FASB Hedging-General Assessing Hedge Effectiveness of Fair Value and Cash Flow Hedges Period-by-Period or Cumulatively under a Dollar-Offset Approach

FASB: Hedging-General: Assessing Hedge Effectiveness of Fair Value and Cash Flow Hedges Period-by-Period or Cumulatively under a Dollar-Offset Approach

Derivatives Implementation Group

Statement 133 Implementation Issue No. E8

Title: Hedging—General: Assessing Hedge Effectiveness of Fair Value and Cash Flow Hedges Period-by-Period or Cumulatively under a Dollar-Offset Approach
Paragraph references: 20(b), 28(b), 30, 62, 64, 67
Date cleared by Board: June 28, 2000

QUESTION

In periodically assessing retrospectively the effectiveness of a fair value hedge (or a cash flow hedge) in having achieved offsetting changes in fair values (or cash flows), an entity compares the change in the hedging instrument's fair value (or cash flows) to the change in the hedged item's fair value (or hedged transaction's cash flows) attributable to the hedged risk. If an entity elects at inception of a hedging relationship to utilize the dollar-offset approach for retrospective evaluations of assessing effectiveness, then should that entity base that comparison on (a) the fair value (or cash flow) changes that have occurred during the period being assessed (that is, on a period-by-period basis) or (b) the cumulative fair value (or cash flow) changes to date from the inception of the hedge? Is that entity permitted to use either a period-by-period approach or a cumulative approach on individual fair value hedges (or cash flow hedges) under a dollar-offset approach?

BACKGROUND

Paragraph 20(b) of Statement 133 states, in part:

     Both at inception of the [fair value] hedge and on an ongoing basis, the hedging relationship is expected to be highly effective in achieving offsetting changes in fair value attributable to the hedged risk during the period that the hedge is designated. An assessment of effectiveness is required whenever financial statements or earnings are reported, and at least every three months....All assessments of effectiveness shall be consistent with the risk management strategy documented for that particular hedging relationship.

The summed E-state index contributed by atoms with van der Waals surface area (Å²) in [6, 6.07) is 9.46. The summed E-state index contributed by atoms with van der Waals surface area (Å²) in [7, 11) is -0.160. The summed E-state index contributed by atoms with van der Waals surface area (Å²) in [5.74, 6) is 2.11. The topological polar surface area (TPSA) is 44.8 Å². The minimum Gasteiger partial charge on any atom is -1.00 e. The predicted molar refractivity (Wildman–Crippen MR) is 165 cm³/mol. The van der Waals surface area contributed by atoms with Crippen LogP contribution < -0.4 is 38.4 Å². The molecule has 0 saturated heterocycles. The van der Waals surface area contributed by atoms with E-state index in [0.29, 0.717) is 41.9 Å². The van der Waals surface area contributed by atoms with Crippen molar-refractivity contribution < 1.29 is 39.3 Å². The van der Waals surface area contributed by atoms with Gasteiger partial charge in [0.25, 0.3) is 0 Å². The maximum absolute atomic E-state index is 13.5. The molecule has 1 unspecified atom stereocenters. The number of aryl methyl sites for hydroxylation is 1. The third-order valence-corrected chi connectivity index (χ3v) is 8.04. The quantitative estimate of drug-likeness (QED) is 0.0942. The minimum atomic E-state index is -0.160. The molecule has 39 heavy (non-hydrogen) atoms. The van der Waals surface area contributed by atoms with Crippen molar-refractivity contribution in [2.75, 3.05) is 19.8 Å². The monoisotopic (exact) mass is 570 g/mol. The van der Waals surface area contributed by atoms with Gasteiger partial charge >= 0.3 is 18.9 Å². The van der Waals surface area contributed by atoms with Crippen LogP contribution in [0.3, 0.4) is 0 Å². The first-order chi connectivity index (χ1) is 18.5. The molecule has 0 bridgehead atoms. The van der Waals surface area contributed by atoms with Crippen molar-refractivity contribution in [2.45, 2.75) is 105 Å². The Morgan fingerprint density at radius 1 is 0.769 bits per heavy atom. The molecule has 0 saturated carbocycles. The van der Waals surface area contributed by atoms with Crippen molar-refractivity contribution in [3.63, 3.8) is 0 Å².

Paragraph 28(b) states, in part:

     Both at inception of the [cash flow] hedge and on an ongoing basis, the hedging relationship is expected to be highly effective in achieving offsetting cash flows attributable to the hedged risk during the term of the hedge, except as indicated in paragraph 28(d) below. An assessment of effectiveness is required whenever financial statements or earnings are reported, and at least every three months....All assessments of effectiveness shall be consistent with the originally documented risk management strategy for that particular hedging relationship.

Paragraph 30(b) states that "the effective portion of the gain or loss on a derivative designated as a cash flow hedge is reported in other comprehensive income." Paragraph 30(b) specifies how the effective portion to be reported in other comprehensive income should be calculated. The calculation of the effective portion is, in part, based on "cumulative gain or loss on the derivative from inception of the hedge."

Paragraph 67 of the Statement states, in part:

   If the hedge initially qualifies for hedge accounting, the entity would continue to assess whether the hedge meets the effectiveness test and also would measure any ineffectiveness during the hedge period. If the hedge fails the effectiveness test at any time (that is, if the entity does not expect the hedge to be highly effective at achieving offsetting changes in fair values or cash flows), the hedge ceases to qualify for hedge accounting.